LA Times’ Michael Hiltzik reports yesterday
Researchers are rewarded for splashy findings, not for double-checking accuracy. So many scientists looking for cures to diseases have been building on ideas that aren’t even true.
A few years ago, scientists at the Thousand Oaks biotech firm Amgen set out to double-check the results of 53 landmark papers in their fields of cancer research and blood biology.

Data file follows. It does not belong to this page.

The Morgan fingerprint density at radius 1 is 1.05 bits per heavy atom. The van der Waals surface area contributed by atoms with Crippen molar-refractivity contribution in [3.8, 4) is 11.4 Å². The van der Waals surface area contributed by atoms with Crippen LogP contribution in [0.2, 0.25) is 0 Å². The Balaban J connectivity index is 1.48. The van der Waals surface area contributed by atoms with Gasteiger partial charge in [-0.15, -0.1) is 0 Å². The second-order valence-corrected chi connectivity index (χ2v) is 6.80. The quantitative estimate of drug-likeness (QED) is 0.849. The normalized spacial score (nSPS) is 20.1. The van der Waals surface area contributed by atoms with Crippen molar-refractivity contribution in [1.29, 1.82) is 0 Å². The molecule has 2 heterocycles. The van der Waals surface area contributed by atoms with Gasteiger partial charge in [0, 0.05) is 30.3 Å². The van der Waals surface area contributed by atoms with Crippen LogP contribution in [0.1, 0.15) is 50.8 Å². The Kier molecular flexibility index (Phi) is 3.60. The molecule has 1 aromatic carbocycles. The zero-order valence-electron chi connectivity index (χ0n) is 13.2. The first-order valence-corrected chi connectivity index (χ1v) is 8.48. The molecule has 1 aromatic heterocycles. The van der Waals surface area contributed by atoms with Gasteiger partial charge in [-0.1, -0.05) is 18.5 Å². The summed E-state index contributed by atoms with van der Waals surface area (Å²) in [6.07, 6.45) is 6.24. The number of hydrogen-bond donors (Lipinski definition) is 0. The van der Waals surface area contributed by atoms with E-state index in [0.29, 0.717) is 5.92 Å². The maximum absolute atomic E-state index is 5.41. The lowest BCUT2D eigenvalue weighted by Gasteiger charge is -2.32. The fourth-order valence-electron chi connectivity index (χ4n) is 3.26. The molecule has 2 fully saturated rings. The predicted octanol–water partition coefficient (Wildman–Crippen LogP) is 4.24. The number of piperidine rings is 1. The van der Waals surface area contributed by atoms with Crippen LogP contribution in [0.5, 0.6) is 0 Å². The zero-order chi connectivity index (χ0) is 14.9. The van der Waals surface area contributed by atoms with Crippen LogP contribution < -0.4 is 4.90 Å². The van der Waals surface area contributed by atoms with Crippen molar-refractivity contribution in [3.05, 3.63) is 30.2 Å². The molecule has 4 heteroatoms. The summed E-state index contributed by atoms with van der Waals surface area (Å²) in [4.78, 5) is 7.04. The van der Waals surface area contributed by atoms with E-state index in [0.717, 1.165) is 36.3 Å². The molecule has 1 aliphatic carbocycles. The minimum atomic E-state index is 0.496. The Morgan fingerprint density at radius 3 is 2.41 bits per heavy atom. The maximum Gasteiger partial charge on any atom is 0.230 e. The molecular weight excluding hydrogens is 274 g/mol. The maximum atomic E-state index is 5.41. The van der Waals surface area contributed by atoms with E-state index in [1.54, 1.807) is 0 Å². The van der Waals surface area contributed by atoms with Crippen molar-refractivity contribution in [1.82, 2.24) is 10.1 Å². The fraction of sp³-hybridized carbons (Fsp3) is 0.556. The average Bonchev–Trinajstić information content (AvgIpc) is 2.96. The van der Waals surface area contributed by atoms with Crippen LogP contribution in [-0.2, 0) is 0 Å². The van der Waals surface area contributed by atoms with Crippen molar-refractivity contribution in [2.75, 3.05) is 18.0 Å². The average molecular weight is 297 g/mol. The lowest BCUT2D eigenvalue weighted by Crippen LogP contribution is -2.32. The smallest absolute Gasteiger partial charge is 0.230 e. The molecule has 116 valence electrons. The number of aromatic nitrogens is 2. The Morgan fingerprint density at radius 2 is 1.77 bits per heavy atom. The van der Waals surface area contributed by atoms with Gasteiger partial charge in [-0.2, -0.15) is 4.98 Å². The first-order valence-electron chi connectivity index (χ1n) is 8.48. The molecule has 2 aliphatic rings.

The idea was to make sure that research on which Amgen was spending millions of development dollars still held up. They figured that a few of the studies would fail the test — that the original results couldn’t be reproduced because the findings were especially novel or described fresh therapeutic approaches.
But what they found was startling: Of the 53 landmark papers, only six could be proved valid.
I can confirm that finding.